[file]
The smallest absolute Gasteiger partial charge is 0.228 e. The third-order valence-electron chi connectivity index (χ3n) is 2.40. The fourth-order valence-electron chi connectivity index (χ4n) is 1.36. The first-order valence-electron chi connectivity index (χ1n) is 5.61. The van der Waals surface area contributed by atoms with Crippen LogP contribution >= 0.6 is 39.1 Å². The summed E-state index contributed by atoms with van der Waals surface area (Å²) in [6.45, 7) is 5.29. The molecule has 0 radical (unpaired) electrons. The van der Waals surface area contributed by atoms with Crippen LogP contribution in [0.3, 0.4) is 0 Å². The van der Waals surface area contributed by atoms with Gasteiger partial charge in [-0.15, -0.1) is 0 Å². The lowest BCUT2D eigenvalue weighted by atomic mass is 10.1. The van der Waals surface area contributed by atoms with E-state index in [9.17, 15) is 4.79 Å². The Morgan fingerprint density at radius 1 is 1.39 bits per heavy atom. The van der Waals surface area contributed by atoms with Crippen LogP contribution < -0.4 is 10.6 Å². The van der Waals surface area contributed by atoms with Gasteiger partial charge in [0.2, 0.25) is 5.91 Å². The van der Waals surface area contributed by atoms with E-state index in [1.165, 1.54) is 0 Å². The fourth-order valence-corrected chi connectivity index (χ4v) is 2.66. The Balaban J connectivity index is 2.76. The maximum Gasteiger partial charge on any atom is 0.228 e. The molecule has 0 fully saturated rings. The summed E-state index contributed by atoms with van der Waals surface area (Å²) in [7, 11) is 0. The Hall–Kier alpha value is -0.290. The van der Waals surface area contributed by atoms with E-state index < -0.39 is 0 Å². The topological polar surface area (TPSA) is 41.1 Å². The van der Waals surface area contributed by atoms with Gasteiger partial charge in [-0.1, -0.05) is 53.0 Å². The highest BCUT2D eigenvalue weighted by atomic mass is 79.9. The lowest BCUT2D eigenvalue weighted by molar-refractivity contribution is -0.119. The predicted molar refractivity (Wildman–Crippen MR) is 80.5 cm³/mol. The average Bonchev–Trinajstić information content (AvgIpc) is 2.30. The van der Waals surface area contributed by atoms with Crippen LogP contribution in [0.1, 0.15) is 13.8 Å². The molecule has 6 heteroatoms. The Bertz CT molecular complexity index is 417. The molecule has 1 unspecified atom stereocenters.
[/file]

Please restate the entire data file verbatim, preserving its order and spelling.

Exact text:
The smallest absolute Gasteiger partial charge is 0.228 e. The third-order valence-electron chi connectivity index (χ3n) is 2.40. The fourth-order valence-electron chi connectivity index (χ4n) is 1.36. The first-order valence-electron chi connectivity index (χ1n) is 5.61. The van der Waals surface area contributed by atoms with Crippen LogP contribution >= 0.6 is 39.1 Å². The summed E-state index contributed by atoms with van der Waals surface area (Å²) in [6.45, 7) is 5.29. The molecule has 0 radical (unpaired) electrons. The van der Waals surface area contributed by atoms with Crippen LogP contribution in [0.3, 0.4) is 0 Å². The van der Waals surface area contributed by atoms with Gasteiger partial charge in [-0.15, -0.1) is 0 Å². The lowest BCUT2D eigenvalue weighted by atomic mass is 10.1. The van der Waals surface area contributed by atoms with E-state index in [9.17, 15) is 4.79 Å². The Morgan fingerprint density at radius 1 is 1.39 bits per heavy atom. The van der Waals surface area contributed by atoms with Crippen LogP contribution < -0.4 is 10.6 Å². The van der Waals surface area contributed by atoms with Gasteiger partial charge in [0.2, 0.25) is 5.91 Å². The van der Waals surface area contributed by atoms with E-state index in [1.165, 1.54) is 0 Å². The fourth-order valence-corrected chi connectivity index (χ4v) is 2.66. The Balaban J connectivity index is 2.76. The maximum Gasteiger partial charge on any atom is 0.228 e. The molecule has 0 fully saturated rings. The summed E-state index contributed by atoms with van der Waals surface area (Å²) in [7, 11) is 0. The Hall–Kier alpha value is -0.290. The van der Waals surface area contributed by atoms with E-state index < -0.39 is 0 Å². The topological polar surface area (TPSA) is 41.1 Å². The van der Waals surface area contributed by atoms with Gasteiger partial charge in [-0.1, -0.05) is 53.0 Å². The highest BCUT2D eigenvalue weighted by atomic mass is 79.9. The lowest BCUT2D eigenvalue weighted by molar-refractivity contribution is -0.119. The predicted molar refractivity (Wildman–Crippen MR) is 80.5 cm³/mol. The average Bonchev–Trinajstić information content (AvgIpc) is 2.30. The van der Waals surface area contributed by atoms with Crippen LogP contribution in [0.1, 0.15) is 13.8 Å². The molecule has 6 heteroatoms. The Bertz CT molecular complexity index is 417. The molecule has 1 unspecified atom stereocenters.